Something like this:

  • In some situations, we may want to keep the traffic private and communicate directly to worker nodes within the VPC, but by doing so, we are missing the out-of-the-box load balancing and scalability capabilities that we obtain for free using the Shared Load Balancer.
  • Unless you have strong reasons to keep this configuration, I would recommend changing it again to always communicate via a Load balancer, in this case the Shared Load Balancer (SLB).  

That is:

  • Using the SLB in the form of: <app-name>.cloudhub.io
  • Let the SLB do the native port mapping into: mule-worker-<app-name>.cloudhub.io:<port>

Where <port> is:

  • HTTP 80 -> 8081
  • HTTPS 43 -> 8082
  • Then, simply keep communicating vai the SLB to any other API via the app-name, i.e.  <app-name>.cloudhub.io
  • You can also use a VPN tunnel if you need your System APIs to access any backend application from a private network.

From a policy enforcement point of view, notice that you can apply any type of policies to both the Experience and System APIs. Some policies will make more sense than others, for example, it might be silly to apply an IP Whitelisting to the Experience API, if we were expecting calls from anywhere in the Internet, but we could enforce some strong Authentication, Authorisation, Rate Limiting, etc. Similarly, for the System API, we can apply any number of policies that we require. Applying policies is out of the scope of this article, but if you want to play with them, have another look at the Quick start series – Tutorial 3, to understand how easy it is to apply policies to APIs in Anypoint Platform.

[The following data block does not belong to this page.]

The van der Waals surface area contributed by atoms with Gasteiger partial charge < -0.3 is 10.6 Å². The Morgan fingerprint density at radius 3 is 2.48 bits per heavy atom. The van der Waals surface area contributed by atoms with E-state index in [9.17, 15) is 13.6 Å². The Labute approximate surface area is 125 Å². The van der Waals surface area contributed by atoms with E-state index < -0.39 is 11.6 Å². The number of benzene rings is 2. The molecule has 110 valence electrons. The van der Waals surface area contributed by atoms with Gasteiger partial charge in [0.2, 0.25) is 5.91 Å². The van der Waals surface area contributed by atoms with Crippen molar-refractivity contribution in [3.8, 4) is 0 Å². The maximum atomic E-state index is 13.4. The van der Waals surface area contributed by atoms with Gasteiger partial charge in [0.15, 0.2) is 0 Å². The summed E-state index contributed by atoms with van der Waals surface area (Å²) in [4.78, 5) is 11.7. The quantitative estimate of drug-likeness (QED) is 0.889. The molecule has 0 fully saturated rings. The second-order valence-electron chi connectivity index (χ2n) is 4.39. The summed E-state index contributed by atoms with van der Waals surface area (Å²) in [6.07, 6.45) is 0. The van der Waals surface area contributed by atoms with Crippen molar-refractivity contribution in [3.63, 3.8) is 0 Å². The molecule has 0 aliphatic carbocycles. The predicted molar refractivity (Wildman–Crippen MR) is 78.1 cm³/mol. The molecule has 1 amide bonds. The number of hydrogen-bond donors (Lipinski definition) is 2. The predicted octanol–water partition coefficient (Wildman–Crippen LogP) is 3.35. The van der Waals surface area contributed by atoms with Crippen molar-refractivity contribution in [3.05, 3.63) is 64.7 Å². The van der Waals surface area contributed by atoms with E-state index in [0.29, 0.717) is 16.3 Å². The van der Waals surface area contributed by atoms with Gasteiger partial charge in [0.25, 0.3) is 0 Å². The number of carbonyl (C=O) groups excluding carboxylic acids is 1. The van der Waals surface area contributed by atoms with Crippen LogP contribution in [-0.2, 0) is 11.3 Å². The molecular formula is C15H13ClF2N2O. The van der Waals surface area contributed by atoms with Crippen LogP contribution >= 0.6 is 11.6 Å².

And that’s it, congratulations! 

As mentioned, this is the first Use Case / Deployment model out of a series of 4. In order to see the full series of use cases go to this article.

In this first deployment model, we aim for:

  • Simplicity
  • High Availability
  • Resilience

However,  we lack a few things as well, such as:

  • The ability to segregate access  to our APIs at an network infrastructure level 
  • Ability to use custom/vanity domains (DNS)
  • Ability to separate between public/private APIs
  • IP Whitelisting, etc.

As you can guess, as we keep exploring the other deployment models, we will start capturing more of the missing non-functional requirements that we missed with this current approach.

I hope you found this article useful. If you have any question or comment, feel free to reach me at https://www.linkedin.com/in/citurria/ 

Published by Carlos Rodriguez Iturria

To me, it’s all about being useful and adding value… If you want to connect with me, reach me at LinkedIn – That’s the best way that I have found to be responsive… (I hate emails).